Story by A.J. Arias
After months of debate and public hearings the Greenwood Lake Commission voted with five in favor, three against, and one abstention for writing a letter to the New Jersey Department of Environmental Protection (DEP) and the other 12 stakeholders on the lake recommending that a three-to-five foot lake drawdown take place at the end of 2020 into 2021. Due to the coronavirus pandemic the vote was held on Wed., Apr. 1 during the Commission’s meeting via Zoom, a video conferencing platform.
The motion approving the drawdown recommendation comes with several conditions. The first condition grants the Commission’s Emergency Committee the power to change their recommendation at any time if the circumstances were to change. The circumstances the Commission discussed are related to economic effects of both COVID-19 and another highly likely Harmful Algal Bloom (HAB).
The second condition is that the commission’s bylaws state that eight votes are needed in order to carry a motion forward with as much significance as a lake drawdown recommendation. This will be addressed in a letter to the New Jersey DEP and the other 12 stakeholders around the lake stating the vote count showing a majority of the nine commissioners that voted on the motion were in favor of the drawdown.
COVID-19 Saves Drawdown Prospects
The lake drawdown recommendation certainly did not look likely for most of the discussions throughout the drawdown process. The three Commissioners who were not in favor of the drawdown seemed set on their views from the beginning making the necessary eight votes impossible. It was for this reason that the vote for the drawdown was delayed until the March meeting from February when the vote was originally set to take place in hopes the Commissioners would change their minds.
Earlier in the same meeting two other votes were taken regarding the drawdown. The first vote was on whether Commissioners were in favor of postponing the decision on a drawdown to a later date thus moving the drawdown forward. That initial vote failed with two in favor, six against and one abstention. After further discussion there was a second vote to agree to postpone the drawdown altogether until next year. That vote also failed with four in favor, four against, and one abstention.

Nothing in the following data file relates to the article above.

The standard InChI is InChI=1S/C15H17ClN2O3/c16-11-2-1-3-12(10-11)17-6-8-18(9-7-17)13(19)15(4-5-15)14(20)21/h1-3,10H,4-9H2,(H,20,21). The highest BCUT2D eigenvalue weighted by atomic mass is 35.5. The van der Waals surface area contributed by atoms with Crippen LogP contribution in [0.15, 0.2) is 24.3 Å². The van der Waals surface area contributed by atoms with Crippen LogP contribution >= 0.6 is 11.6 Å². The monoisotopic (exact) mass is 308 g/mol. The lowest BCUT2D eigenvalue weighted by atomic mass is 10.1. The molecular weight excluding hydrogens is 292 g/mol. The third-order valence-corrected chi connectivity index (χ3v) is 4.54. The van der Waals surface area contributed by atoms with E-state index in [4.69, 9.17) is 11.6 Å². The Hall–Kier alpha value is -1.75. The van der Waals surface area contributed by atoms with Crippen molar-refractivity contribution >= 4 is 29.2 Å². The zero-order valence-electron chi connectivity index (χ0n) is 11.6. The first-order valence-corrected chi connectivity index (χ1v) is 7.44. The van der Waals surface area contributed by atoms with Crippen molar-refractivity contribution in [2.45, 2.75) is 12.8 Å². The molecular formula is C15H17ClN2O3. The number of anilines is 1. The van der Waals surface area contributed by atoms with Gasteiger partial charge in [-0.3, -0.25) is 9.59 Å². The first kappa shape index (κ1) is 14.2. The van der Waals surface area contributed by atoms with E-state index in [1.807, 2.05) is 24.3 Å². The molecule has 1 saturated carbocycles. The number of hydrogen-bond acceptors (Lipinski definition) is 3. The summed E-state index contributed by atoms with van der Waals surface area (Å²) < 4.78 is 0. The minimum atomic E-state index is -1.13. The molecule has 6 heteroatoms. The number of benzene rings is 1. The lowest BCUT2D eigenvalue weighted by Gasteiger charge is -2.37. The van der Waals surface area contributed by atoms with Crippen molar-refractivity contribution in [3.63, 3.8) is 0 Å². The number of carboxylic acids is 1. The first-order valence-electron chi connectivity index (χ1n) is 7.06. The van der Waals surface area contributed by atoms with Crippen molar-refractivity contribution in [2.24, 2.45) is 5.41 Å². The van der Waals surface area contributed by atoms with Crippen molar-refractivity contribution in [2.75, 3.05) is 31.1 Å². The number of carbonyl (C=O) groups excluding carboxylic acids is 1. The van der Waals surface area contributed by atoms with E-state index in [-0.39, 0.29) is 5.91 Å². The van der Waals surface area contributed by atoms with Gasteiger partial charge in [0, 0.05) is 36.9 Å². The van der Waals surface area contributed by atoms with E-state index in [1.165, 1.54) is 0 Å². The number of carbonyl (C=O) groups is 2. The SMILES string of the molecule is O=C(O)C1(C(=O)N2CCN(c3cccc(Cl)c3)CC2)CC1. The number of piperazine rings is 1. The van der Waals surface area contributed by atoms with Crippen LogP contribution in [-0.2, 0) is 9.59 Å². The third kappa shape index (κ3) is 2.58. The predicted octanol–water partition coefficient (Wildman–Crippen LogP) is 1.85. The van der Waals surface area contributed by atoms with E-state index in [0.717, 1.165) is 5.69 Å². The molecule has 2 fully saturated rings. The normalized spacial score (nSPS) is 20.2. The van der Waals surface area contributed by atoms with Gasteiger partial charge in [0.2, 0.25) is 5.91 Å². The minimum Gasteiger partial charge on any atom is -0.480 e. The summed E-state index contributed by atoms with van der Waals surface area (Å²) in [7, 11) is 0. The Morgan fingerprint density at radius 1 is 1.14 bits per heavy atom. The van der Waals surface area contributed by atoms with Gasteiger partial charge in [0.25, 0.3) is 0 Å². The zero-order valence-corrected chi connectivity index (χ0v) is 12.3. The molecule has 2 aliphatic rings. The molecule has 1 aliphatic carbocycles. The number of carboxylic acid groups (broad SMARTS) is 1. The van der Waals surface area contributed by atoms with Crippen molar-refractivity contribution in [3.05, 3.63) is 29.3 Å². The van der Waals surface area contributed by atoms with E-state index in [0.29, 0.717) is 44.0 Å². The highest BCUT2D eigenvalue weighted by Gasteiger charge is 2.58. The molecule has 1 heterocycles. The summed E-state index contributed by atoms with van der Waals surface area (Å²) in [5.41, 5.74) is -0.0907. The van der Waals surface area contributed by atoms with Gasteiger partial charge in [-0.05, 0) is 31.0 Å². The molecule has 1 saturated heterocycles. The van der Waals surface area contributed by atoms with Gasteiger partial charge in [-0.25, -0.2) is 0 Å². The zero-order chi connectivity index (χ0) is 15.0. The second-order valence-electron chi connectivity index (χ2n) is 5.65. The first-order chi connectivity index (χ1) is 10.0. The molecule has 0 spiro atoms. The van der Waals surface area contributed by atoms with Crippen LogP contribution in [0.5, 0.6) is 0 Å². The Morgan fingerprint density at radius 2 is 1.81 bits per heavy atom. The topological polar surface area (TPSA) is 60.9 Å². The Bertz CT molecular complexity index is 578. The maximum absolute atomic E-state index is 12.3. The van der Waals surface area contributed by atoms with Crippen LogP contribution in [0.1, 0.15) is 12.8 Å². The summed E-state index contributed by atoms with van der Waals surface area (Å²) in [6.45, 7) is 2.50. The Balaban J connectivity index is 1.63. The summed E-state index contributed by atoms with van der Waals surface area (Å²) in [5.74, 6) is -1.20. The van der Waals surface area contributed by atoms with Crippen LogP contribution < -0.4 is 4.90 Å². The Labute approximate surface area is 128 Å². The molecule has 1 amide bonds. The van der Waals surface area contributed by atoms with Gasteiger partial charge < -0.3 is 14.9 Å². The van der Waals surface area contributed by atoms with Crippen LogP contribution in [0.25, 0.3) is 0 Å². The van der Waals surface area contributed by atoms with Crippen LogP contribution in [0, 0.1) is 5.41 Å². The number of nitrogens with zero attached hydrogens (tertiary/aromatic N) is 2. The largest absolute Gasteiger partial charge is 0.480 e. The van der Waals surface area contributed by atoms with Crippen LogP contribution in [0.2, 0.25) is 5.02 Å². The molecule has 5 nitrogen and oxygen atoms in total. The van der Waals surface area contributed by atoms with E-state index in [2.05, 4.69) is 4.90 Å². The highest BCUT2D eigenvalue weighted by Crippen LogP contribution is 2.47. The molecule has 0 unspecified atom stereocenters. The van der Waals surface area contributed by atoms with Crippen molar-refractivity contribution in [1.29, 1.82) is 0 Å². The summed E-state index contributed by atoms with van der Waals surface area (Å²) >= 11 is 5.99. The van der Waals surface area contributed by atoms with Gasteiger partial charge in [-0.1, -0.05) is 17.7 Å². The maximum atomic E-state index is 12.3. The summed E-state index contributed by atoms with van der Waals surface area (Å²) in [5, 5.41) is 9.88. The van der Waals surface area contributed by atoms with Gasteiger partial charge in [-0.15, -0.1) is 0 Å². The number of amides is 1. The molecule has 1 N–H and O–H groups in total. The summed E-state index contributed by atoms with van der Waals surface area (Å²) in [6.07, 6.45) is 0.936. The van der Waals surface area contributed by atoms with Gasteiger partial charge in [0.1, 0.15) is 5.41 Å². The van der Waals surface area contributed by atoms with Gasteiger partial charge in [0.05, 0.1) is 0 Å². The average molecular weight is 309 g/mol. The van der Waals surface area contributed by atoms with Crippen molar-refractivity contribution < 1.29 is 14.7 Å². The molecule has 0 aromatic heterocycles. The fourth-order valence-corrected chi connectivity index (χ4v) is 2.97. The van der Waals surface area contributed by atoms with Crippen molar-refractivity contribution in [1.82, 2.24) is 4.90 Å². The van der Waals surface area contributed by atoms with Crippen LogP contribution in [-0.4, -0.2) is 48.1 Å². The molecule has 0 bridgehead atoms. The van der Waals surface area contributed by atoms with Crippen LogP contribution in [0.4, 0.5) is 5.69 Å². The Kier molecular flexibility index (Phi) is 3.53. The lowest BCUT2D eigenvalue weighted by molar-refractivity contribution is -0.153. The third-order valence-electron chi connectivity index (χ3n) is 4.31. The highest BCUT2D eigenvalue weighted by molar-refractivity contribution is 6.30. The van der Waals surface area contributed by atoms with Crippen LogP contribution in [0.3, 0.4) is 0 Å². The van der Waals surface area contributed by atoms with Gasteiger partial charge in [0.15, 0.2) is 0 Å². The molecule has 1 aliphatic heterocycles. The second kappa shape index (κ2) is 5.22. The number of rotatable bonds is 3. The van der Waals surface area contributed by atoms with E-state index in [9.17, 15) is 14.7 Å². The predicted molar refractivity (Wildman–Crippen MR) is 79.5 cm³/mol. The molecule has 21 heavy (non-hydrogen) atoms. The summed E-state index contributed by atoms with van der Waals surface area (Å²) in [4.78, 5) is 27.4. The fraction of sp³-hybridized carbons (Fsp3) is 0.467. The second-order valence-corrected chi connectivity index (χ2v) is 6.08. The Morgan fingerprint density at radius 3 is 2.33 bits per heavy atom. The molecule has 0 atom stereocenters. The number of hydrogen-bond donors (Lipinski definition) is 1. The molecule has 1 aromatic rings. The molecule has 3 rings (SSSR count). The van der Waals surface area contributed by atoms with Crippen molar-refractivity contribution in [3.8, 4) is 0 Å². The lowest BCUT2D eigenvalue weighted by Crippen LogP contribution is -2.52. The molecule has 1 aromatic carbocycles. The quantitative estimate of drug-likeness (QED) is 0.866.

Commissioner John Graham spoke up in defense of a drawdown and said that with a potential $2 trillion infrastructure bill coming out of the federal government in the near future that the Commission should keep the prospect of a drawdown, “on the table,” with the potential for creating infrastructure jobs that would be allowed on Greenwood Lake in the event of a drawdown.
Commissioner Eric Hastings agreed with Graham’s point and said that there would be a potential to cancel the drawdown, “up until the midnight hour,” with a letter to the New Jersey DEP.
After additional discussion about the original motions being confusing in their wording the third vote took place, which ended with a majority of the Commissioners in favor of a drawdown with the possibility of cancelling it later using the commission’s emergency committee.
Potential Additional Funding for Greenwood Lake Commission
With a large $10 million lake project in the works across the state in New Jersey in an effort to preventing HABs, additional funding for the Commission is likely. Jack Szczepanski, of Princeton-Hydro, gave a presentation during the Commission’s meeting about efforts he will make with the state’s new price matching program.
The Greenwood Lake Commission will be investing $26,400 into the lake, which will be matched two-to-one by the state, accounting for $79,200 total for Princeton-Hydro to use towards projects that will prevent nutrients from coming out of Belcher’s Creek and into the main body of Greenwood Lake among other things. The nutrients such as phosphorus are what help create the conditions that cause HABs.
Additionally, several Assembly members and New Jersey State Senators are crafting legislation to provide funding for lakes in New Jersey. One of the most promising pieces of legislation is sponsored by State Senator Joseph Pennacchio, who worked with Senate President Stephen Sweeney, would provide Greenwood Lake and Lake Hopatcong with $750,000 of annual funding. Time will tell how the COVID-19 pandemic impacts state funding for lakes.
The next meeting of the Greenwood Lake Commission will most likely take place on a Zoom Conference call on Wed., Apr. 22 at 7p.m. Check the Greenwood Lake Commission’s website for additional meeting details at www.GWLC.Org